Home Video Hovel: Caesar Must Die, by Craig Schroeder
Caesar Must Die is a film that has no easy way in. I wanted to start by comparing it to recent documentaries that have challenged the form’s traditional narrative paradigm, but implying that it’s a documentary creates a box to which it does not belong. And despite being a faithful interpretation of Shakespeare’s Julius Caesar, it isn’t really about Shakespeare or Julius Caesar. Caesar Must Die is a film, so provocative and strange, that any label applied to it would do it a disservice.
Caesar Must Die, from the Taviani Brothers, Paolo and Vittorio, is a modern, meditative and self-aware (without ever being insincere) homage to the Italian neorealism films of the 1940s. Taking place entirely inside the walls of Rebibbia Prison in Rome, it chronicles real-life prisoners rehearsing for a stage production of William Shakespeare’s Julius Caesar. Despite being entirely scripted, all of the actors are actual inmates of Rebibbia, using their real names and willfully volunteering information on the crimes that landed them in prison. The film is bookended with color footage of the closing moments of Julius Caesar, as it is eventually performed by the inmates for their friends and family. But the majority of the film is shot in black and white, following the inmates as they “rehearse” for the big performance. In actuality, their rehearsals are scripted and stitched together to present Shakespeare’s Julius Caesar. But instead of set-pieces, pivotal scenes are played out in jail cells, corridors and prison yards. Costumes and props, aside from the occasional wooden sword, are fabricated from the inmate’s possessions.
While the film is experimenting with the boundaries of narrative storytelling, it never feels like an exercise. Whereas “seeing the strings” would normally be an oversight or the mark of a poor film, it is the premise of this one. Paolo and Vittorio Taviani have such a complete understanding of their film, they are able to inform you you’re watching a staged performance and then dare you not to get lost in it.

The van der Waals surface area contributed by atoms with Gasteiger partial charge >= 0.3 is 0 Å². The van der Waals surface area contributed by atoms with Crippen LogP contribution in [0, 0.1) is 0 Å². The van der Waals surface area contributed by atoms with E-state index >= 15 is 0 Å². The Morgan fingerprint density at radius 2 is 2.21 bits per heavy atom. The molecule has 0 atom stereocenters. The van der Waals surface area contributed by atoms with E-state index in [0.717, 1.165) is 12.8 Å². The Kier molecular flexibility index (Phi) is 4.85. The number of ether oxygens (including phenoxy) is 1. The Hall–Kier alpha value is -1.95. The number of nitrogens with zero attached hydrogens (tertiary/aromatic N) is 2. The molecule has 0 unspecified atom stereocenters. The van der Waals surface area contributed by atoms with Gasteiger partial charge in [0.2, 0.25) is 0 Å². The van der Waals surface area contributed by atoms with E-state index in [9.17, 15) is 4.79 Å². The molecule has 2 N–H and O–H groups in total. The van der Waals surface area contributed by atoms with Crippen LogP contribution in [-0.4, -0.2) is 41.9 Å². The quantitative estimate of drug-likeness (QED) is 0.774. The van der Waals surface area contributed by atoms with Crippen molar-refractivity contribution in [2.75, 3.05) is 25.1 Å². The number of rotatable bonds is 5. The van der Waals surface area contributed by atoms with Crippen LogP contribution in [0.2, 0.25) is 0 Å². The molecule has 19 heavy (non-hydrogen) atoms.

Caesar Must Die is two stories playing out simultaneously, without parallel editing or other traditional plot devices. The first, and most obvious, is Julius Caesar, a story so engrained in our collected subconscious that even those who have no familiarity with Shakespeare’s work, still recognize “Et tu, Brute?” as a symbolic phrase of heartache and betrayal. Second, the film is an intimate portrait of Rebibbia Prison and its inmates; effectively presenting Shakespeare’s perennial tragedy concurrently with prison tales of redemption, anger, hope and reflection. Mark Antony’s “Friends, Romans, Countrymen” speech is delivered in a concrete prison yard to an audience of convicts. Brutus’ eventual betrayal plays out under the watchful eyes of Rebibbia guards. Scenes of the inmates rehearsing are interrupted by moments addressing the politics and rivalries inside Rebibbia Prison. In other scenes, inmates drift in and out of character to discuss the similarities between Shakespeare’s work and their own lives.
The Taviani Brothers present brilliant transformations by devoting a large segment of the film to the audition process, wherein each inmate is asked to perform the same scene twice, once through tears and once in anger. Most of these auditions smack with prison bravado and masculine vamping. Introducing the prisoners as such makes the film all the more effective when they assume their respective roles. Each prisoner turns in a performance that is outstanding, not despite their incarceration, but perhaps because of it. Their transition from cell to stage transcends their incarceration and presents Julius Caesar in a way that is as true as a production in London’s West End.
By blending Shakespeare’s Roman tragedy with the lives of real inmates, Caesar Must Die is making a larger statement on how people interpret, ingest and expel art and its universal appeal. It’s an exploration into the fortitude of seminal works like Julius Caesar. It’s an honest look at the Italian prison system and it provides personal insight into the humanity of criminals. Caesar Must Die is a film that, in a mere seventy-six minutes, has more to unpack and process than one viewing can allow.